Before long, they were lodged at the Malmö asylum centre commonly known as "Rose Town". "I could easily lose my mind here," Saint remembers, thinking back on one of the things he was most afraid of during those first months of uncertainty in the centre. But then it happened.
It was raining and the roof was all fucked up, so I couldn't sleep on the bed. I just wrote stuff about raindrops and rapped on top of that.
"A dude that worked at Rose Town was friends with Reb [Rebstar, a fellow artist on Saint's label, Today Is Vintage]. We would talk all the time. We just talked about music, and he played me one of Reb's videos, so I asked if he could introduce me. I hit him up myself afterwards, asking when I could come to the studio – just to like, escape [from life in the centre]. Then after a while, they were like, 'We wanna sign you.' I was 17 at that time."
Saint sums up his reaction in that pivotal moment with one syllable: "Wooord."
"Saint likes to move around a lot," I'm told in an email by Francis Cartier, who is part of Saint's team at Today Is Vintage, when I ask what he might be into doing as we're setting up the interview. Having never set foot in Malmö, I suggested that Saint show us around his adopted hometown. After a chat in the studio, Saint plays us some new beats before we head into the cold for some lunch. We stroll past several decent-looking kebab joints before Saint stubs his thin Marlboro outside a place that looks like a shawarma-slinging In-N-Out Burger joint. "This is the spot."
Saint tells me his all-time hip-hop Top Five over a scrumptious mess of meat and fries. "Pac, of course. Andre 3000, because I loved The Love Below. Miss Lauryn Hill, 'cos she got bars," Saint says. "And Lil Wayne. He always talks about the most random shit. That's four. Hmm. Kanye. The music has always been good. I don't care what he does. I also like Lisa Ekdahl, her old Swedish stuff. Her voice, her soul—I lose my mind every time I hear a song, and it's funky too. She reminds me of a Swedish version of Erykah Badu."
Rather than being a clichéd bitches 'n' bling rapper, Saint comes off as a writer whose tracks offer a cathartic escape from life's turbulence. "Hip-hop is everywhere. You can't escape it. But I didn't start off with it. My pops had this old CD player that I would come and sit at every day after school. I just wanted to touch it. And he just got tired of me touching his shit, so he gave me an Admiral Tibet reggae CD and a Whitney Houston CD. My first rap was in Gambia. I was 12 or 13 and I wrote it at home one night. I remember it was raining and the roof was all fucked up, so there were raindrops coming in and I couldn't sleep on the bed. So I just wrote stuff about raindrops and rapped on top of that."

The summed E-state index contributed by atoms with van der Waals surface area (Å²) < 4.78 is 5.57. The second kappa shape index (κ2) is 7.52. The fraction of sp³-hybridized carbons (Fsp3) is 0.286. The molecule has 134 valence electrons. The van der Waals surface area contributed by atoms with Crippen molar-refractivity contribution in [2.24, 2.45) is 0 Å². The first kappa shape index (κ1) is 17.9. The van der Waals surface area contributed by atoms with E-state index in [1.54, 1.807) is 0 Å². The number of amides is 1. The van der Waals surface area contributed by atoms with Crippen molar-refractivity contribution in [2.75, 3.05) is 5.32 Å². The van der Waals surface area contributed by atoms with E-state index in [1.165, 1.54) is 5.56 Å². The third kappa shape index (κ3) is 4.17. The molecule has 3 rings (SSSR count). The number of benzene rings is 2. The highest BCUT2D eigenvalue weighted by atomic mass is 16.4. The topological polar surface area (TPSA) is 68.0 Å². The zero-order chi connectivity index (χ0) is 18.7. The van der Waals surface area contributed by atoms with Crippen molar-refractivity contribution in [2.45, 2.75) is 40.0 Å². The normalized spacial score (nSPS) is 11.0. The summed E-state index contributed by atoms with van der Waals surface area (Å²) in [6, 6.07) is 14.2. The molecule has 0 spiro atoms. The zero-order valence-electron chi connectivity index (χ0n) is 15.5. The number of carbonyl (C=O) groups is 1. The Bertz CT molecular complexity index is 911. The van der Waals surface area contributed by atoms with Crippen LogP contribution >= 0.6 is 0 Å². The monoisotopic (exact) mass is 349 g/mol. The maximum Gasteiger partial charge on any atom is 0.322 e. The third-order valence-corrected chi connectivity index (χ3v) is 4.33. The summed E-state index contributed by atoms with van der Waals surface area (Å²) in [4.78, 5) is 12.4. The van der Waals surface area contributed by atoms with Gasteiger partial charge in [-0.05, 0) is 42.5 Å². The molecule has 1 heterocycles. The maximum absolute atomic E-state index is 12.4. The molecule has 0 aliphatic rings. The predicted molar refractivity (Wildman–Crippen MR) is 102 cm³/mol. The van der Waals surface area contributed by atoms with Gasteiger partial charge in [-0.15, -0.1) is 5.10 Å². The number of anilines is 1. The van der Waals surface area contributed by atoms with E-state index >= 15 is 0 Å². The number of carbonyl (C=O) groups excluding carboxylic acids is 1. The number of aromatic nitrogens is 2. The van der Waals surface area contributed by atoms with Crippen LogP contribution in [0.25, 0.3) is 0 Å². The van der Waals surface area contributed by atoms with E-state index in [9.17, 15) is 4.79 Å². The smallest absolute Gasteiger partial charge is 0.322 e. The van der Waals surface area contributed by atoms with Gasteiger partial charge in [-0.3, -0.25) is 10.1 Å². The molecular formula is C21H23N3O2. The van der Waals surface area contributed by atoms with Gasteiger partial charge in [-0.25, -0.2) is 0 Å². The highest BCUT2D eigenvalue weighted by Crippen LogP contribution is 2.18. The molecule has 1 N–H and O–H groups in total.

These days, Saint divides his time between music school and a slew of new collaborations. He's got plans for a second album and just started a band called The Unfunkwittables. Three times a week, Saint works with incoming refugee children through a local volunteer organisation. "They come in and I let them record a song. Sometimes I produce for them, but we just chill and talk, just to get their mind off stuff, because I know that feeling."
We decide to follow our meal with some laser tag, but an office party has booked the entire Laserdome in advance. We get some coins and hit the arcade instead. "This is the biggest hustle," Saint sighs as we play the notoriously rigged claw game. Nonetheless, he grapples his way to a roll of sour red taffy tape. I go for a cool-looking toy car but end up with some jellybeans.
"It's complicated," Saint responds, barely audibly when we get back to the studio, and I ask him why he chose to leave Gambia. "It has a lot to do with family, which is why I don't usually speak on it. We just had to leave – and when we did, we never looked back. We just kept going. So Malmö just took us in, basically."
They say saints never perform miracles at home. And yet, the satisfaction in the young Gambian/Swedish transplant's eyes seems near-miraculous, as he blasts the razor-sharp beats that've always been in his head from an ergonomic leather office chair across from me, here in the heart of what is now legally his hometown. "I've basically built a life here. It's dope. I like Sweden. My Swedish is still a bit shy."
I ask him where he stands on ABBA.
"Umm… I know one song, "Dancing Queen", the one everybody knows. I say I like ABBA sometimes so I don't offend people."
This article appeared in the November issue of VICE magazine. More from VICE: